In the case of one damaging e-mail sent to him in 2008 by Colin Myler, then News of the World’s editor, that contained explosive information about the extent of the phone hacking, Mr. Murdoch has said that he failed to grasp the message’s significance because he did not read all of the e-mail chain that came with it.
       
 The announcement of James Murdoch’s removal from the British newspaper operations came after Rupert Murdoch decided to take temporary charge of the British newspapers himself, according to a News International executive who spoke off the record because of the confidential nature of the discussions that led to the move. The executive said that Mr. Murdoch was “in his element” when personally involved in running the newspapers, and reveling in the start-up of a Sunday edition of The Sun, Britain’s highest-circulated newspaper, which he oversaw over the weekend. 
     
 Mr. Bank, the media analyst, said that Mr. Murdoch was intent on finding a way to put the scandals in the past. “Rupert Murdoch is trying to change the narrative and move on,” he said. “The further he gets away from the legal issues in the U.K. the more he’ll get his autonomy back.”

 In the News Corp. announcement, Rupert Murdoch emphasized that James Murdoch would be overseeing “essential” properties, especially in the company’s pay-for-view international television operations like Britain’s BSkyB, other Sky franchises across Europe and Star TV in Asia. He also seemed to offer a glancing defense of his son’s role in the tabloid scandals by saying that he had made “lasting contributions” in his “efforts to improve and enhance governance programs” at News International and the TV operations.       

 James Murdoch, too, seemed to claim credit for helping to clear up the British scandals by saying in the company announcement that with the start-up of The Sun on Sunday and “new business practices in place across all titles, News International is now in a strong position to build on its successes in the future.” In addition to The Sun, the Murdoch newspapers in Britain include the up-market Times and Sunday Times.     
   
 But the reaction among many of those who have taken a lead in demanding public accountability for the Murdoch tabloids’ excesses was harsh. John Whittingdale, chairman of the Parliamentary Select Committee on Culture, Media and Sport that twice questioned James Murdoch last year, said in a BBC interview that “even if he wasn’t aware of the details” or scale of the phone hacking, as the younger Murdoch testified, he had become a liability to the company’s operations in Britain.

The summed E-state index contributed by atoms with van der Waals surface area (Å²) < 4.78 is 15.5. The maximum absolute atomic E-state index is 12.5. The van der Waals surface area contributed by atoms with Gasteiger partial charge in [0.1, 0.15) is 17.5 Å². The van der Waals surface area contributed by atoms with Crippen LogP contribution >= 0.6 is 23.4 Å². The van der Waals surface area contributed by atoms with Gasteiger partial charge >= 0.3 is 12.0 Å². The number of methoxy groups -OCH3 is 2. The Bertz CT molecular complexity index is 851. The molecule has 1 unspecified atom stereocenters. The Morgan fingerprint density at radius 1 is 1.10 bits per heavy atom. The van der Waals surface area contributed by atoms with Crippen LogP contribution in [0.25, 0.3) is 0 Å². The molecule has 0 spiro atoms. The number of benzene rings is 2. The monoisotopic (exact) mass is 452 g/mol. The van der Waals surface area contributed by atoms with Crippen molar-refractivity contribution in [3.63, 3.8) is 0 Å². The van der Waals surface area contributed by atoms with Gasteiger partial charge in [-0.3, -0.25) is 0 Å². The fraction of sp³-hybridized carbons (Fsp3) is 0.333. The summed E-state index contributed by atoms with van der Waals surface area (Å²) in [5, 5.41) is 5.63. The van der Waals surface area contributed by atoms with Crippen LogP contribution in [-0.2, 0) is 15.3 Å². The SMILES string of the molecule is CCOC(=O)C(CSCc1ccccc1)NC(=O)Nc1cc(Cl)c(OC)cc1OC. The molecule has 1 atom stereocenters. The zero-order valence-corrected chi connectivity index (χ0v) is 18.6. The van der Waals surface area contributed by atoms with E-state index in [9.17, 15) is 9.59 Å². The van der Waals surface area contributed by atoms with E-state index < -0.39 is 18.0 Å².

“If News International wanted to move on from this problem, and start afresh, James Murdoch’s presence was clearly going to be a problem for them,” he said.       
 Even if not acknowledged as a demotion, the shift of the younger Murdoch and his effective replacement by his father appeared to many of News Corp.’s critics to signal that James Murdoch was no longer considered the likely heir to the throne of News Corp. Until the British scandals erupted, he had held that role, succeeding his older brother, Lachlan, 40, who had a bitter falling out with his father and other executives in 2005, quitting New York to return to an executive job with the company in Australia.       

 Two weeks ago, Rupert Murdoch appeared to signal that Lachlan was back in favor by making a dramatic visit to The Sun newsroom in the East London district of Wapping in the company of Lachlan, with James nowhere in sight.       
 People familiar with the dynamics of the Murdoch family have said in recent months that Elisabeth Murdoch, sister of Lachlan and James, has been urging her father to remove James from all executive authority because of what she has described, often openly at London dinner parties, as James’s incompetence and arrogance in his handling of the tabloid scandals.       

 Along with the reputational damage to News Corp., Murdoch family members are also said by people who know them to be increasingly disturbed by the mounting financial costs of the British scandals, which some media analysts believe could run as high as $1 billion, when compensation and legal costs for the victims are factored in.